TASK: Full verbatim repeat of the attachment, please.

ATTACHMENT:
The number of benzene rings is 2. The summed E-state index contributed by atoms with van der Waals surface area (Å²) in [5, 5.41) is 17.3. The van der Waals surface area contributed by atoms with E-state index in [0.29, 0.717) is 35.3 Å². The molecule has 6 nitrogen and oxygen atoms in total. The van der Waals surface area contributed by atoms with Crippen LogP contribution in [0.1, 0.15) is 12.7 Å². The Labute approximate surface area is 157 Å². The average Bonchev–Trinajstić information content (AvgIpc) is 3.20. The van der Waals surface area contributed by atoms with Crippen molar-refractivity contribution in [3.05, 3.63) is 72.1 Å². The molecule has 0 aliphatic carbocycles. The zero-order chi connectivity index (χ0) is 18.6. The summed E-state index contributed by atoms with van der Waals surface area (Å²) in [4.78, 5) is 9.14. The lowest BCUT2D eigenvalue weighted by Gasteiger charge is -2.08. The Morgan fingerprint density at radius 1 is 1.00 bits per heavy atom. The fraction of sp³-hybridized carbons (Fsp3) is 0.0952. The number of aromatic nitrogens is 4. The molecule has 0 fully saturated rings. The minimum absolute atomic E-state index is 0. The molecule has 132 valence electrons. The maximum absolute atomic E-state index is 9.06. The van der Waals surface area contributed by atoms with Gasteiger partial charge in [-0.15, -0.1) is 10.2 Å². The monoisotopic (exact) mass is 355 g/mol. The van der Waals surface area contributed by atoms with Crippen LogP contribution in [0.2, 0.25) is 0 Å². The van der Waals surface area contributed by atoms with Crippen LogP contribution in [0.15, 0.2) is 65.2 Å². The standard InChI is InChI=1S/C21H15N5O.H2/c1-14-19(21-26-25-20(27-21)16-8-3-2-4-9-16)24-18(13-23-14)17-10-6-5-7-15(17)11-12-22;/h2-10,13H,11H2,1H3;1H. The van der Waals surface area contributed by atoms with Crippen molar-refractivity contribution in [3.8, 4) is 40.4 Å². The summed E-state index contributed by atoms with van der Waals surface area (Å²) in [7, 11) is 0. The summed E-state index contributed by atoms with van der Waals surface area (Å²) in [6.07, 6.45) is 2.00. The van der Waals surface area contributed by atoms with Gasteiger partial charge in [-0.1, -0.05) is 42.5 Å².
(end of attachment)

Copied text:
The number of benzene rings is 2. The summed E-state index contributed by atoms with van der Waals surface area (Å²) in [5, 5.41) is 17.3. The van der Waals surface area contributed by atoms with E-state index in [0.29, 0.717) is 35.3 Å². The molecule has 6 nitrogen and oxygen atoms in total. The van der Waals surface area contributed by atoms with Crippen LogP contribution in [0.1, 0.15) is 12.7 Å². The Labute approximate surface area is 157 Å². The average Bonchev–Trinajstić information content (AvgIpc) is 3.20. The van der Waals surface area contributed by atoms with Crippen molar-refractivity contribution in [3.05, 3.63) is 72.1 Å². The molecule has 0 aliphatic carbocycles. The zero-order chi connectivity index (χ0) is 18.6. The summed E-state index contributed by atoms with van der Waals surface area (Å²) in [4.78, 5) is 9.14. The lowest BCUT2D eigenvalue weighted by Gasteiger charge is -2.08. The Morgan fingerprint density at radius 1 is 1.00 bits per heavy atom. The fraction of sp³-hybridized carbons (Fsp3) is 0.0952. The number of aromatic nitrogens is 4. The molecule has 0 fully saturated rings. The minimum absolute atomic E-state index is 0. The molecule has 132 valence electrons. The maximum absolute atomic E-state index is 9.06. The van der Waals surface area contributed by atoms with Gasteiger partial charge in [-0.15, -0.1) is 10.2 Å². The monoisotopic (exact) mass is 355 g/mol. The van der Waals surface area contributed by atoms with Crippen LogP contribution in [0.2, 0.25) is 0 Å². The van der Waals surface area contributed by atoms with Crippen LogP contribution in [0.15, 0.2) is 65.2 Å². The standard InChI is InChI=1S/C21H15N5O.H2/c1-14-19(21-26-25-20(27-21)16-8-3-2-4-9-16)24-18(13-23-14)17-10-6-5-7-15(17)11-12-22;/h2-10,13H,11H2,1H3;1H. The van der Waals surface area contributed by atoms with Crippen molar-refractivity contribution in [3.8, 4) is 40.4 Å². The summed E-state index contributed by atoms with van der Waals surface area (Å²) in [7, 11) is 0. The summed E-state index contributed by atoms with van der Waals surface area (Å²) in [6.07, 6.45) is 2.00. The van der Waals surface area contributed by atoms with Gasteiger partial charge in [-0.1, -0.05) is 42.5 Å².